Recumbent handcycling is an endurance sport for individuals with lower and upper limb impairments. Performance levels have continually increased over recent years, which has largely been due to developments in technology with lighter, customized handbikes frequently used by competitive handcyclists.
That said, there are several components to a handbike that can be configured in a variety of different ways. The impact of handbike configuration on performance has been severely under researched, and subsequently further gains in performance could be possible, which was the objective of the current project.
The project first sought to understand which areas of handbike configuration were in greatest need of research and to determine what highly trained handcyclists did biomechanically compared to recreational handcyclists. This preliminary research identified that the horizontal positioning of the crank and the length of the cranks were of were of greatest interest to athletes and coaches and that highly trained handcyclists configured their handbikes in a way that created more trunk flexion and elbow extension than recreational handcyclists.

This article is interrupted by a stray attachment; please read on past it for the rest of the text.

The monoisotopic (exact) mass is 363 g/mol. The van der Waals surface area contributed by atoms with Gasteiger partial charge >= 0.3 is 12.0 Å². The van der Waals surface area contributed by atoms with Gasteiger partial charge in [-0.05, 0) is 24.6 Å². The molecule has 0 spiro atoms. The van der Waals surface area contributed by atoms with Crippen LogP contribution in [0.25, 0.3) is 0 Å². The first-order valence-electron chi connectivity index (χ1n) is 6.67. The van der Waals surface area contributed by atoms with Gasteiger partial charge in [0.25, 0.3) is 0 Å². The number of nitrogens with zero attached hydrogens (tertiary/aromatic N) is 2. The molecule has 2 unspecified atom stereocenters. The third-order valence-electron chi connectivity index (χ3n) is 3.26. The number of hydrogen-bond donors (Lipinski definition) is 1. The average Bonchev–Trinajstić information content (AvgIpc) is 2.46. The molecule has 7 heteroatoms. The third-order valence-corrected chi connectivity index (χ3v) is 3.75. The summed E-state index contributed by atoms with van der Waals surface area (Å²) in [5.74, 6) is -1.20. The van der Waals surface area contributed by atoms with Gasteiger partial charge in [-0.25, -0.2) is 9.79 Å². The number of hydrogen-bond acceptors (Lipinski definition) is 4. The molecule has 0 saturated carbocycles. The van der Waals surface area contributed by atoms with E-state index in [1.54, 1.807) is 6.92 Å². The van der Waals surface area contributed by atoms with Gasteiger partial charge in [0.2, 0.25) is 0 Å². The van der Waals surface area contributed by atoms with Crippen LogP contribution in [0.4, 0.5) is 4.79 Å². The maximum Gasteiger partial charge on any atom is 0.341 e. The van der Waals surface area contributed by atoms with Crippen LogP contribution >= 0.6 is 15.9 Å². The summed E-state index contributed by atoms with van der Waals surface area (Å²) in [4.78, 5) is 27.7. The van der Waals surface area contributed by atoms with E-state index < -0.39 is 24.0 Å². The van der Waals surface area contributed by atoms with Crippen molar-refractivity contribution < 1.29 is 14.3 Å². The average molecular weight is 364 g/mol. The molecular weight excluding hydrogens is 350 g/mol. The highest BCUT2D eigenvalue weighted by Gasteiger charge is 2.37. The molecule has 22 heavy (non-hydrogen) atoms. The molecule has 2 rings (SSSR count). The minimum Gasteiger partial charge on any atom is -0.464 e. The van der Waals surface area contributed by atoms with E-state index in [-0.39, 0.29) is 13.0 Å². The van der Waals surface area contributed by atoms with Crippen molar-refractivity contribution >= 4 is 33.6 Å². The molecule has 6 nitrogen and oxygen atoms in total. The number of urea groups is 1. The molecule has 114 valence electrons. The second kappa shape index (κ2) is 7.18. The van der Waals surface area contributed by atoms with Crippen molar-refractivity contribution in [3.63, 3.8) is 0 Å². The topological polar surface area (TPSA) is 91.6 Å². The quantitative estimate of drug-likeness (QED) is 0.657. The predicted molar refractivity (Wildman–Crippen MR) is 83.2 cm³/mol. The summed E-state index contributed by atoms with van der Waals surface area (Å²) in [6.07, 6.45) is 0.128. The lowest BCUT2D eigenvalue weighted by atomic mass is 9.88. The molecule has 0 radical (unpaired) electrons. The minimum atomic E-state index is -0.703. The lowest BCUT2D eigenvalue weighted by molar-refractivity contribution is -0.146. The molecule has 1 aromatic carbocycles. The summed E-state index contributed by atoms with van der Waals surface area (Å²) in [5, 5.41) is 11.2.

Subsequent research established that selecting a horizontal crank position between 97-100% of an individual’s arm length maximized their physiological economy. It was later revealed that the optimal crank length was dependent on handcyclists self-selected cadences. Those with a higher cadence were more economical in shorter 150mm cranks, whereas those with a slightly lower cadence benefitted from slightly longer, 160mm cranks.
This work was funded by the English Institute of Sport (EIS) and has been used to support the recumbent handcyclists from British Cycling throughout the Tokyo Paralympic cycle.